51. Wilmar Schaufeli AB: Utrecht Work Engagement Scale - preliminary manual. 2003, Netherlands: Occupational Health Psychology Unit, Utrecht UniversityGoogle Scholar
  52. Schaufeli WB, Bakker AB, Salanova M: The measurement of work engagement with a short questionnaire a cross-national study. Educ Psychol Meas. 2006, 66 (4): 701-716. 10.1177/0013164405282471.View ArticleGoogle Scholar
  53. Kessler RC, Barber C, Beck A, Berglund P, Cleary PD, McKenas D, Pronk N, Simon G, Stang P, Ustun TB: The world health organization health and work performance questionnaire (HPQ). J Occup Environ Med. 2003, 45 (2): 156-174. 10.1097/01.jom.0000052967.43131.51.View ArticlePubMedGoogle Scholar
  54. Brislin RW: Back-translation for cross-cultural research. J Cross-Cult Psychol. 1970, 1 (3): 185-216. 10.1177/135910457000100301.View ArticleGoogle Scholar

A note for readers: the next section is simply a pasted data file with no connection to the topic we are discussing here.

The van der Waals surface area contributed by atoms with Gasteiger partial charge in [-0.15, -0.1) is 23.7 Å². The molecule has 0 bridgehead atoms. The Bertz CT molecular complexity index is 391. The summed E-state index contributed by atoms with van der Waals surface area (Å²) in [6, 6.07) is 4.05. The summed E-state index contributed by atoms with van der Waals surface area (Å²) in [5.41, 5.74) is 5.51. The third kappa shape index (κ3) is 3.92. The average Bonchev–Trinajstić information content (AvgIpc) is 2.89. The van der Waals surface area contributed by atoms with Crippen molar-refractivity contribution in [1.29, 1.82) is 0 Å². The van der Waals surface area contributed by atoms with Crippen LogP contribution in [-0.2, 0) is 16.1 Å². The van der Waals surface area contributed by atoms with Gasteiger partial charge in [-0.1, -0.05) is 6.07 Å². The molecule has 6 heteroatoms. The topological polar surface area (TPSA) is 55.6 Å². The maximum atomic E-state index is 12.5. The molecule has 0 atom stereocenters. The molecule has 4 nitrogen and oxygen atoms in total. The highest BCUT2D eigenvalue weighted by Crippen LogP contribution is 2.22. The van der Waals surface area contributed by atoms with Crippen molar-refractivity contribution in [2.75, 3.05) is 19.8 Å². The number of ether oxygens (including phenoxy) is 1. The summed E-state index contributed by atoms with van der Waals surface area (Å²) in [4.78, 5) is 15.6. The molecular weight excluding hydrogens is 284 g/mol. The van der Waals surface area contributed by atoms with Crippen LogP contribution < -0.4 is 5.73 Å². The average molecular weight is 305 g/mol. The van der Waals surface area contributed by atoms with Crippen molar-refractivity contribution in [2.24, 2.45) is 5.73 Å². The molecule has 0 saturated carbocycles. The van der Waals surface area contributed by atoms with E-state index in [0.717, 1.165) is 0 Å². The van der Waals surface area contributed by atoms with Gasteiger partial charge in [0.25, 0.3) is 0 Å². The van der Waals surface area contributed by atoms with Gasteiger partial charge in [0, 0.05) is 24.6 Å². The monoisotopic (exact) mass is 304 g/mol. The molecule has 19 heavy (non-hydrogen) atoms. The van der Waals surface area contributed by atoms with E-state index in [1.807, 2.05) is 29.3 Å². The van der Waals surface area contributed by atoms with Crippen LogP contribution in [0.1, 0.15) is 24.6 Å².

55. Eysenbach G, Group C-E: CONSORT-EHEALTH: improving and standardizing evaluation reports of Web-based and mobile health interventions. J Med Internet Res. 2011, 13: 4-10.2196/jmir.1519.View ArticleGoogle Scholar
  56. Do CB, Batzoglou S: What is the expectation maximization algorithm?. Nat Biotechnol. 2008, 26 (8): 897-900. 10.1038/nbt1406.View ArticlePubMedGoogle Scholar
  57. Sin NL, Lyubomirsky S: Enhancing well-being and alleviating depressive symptoms with positive psychology interventions: a practice-friendly meta-analysis. J Clin Psychol. 2009, 65 (5): 467-487. 10.1002/jclp.20593.View ArticlePubMedGoogle Scholar
  58. Pre-publication history

    1. The pre-publication history for this paper can be accessed here:


© Yuan et al.; licensee BioMed Central Ltd. 2014

This article is published under license to BioMed Central Ltd. This is an Open Access article distributed under the terms of the Creative Commons Attribution License (, which permits unrestricted use, distribution, and reproduction in any medium, provided the original work is properly credited. The Creative Commons Public Domain Dedication waiver ( applies to the data made available in this article, unless otherwise stated.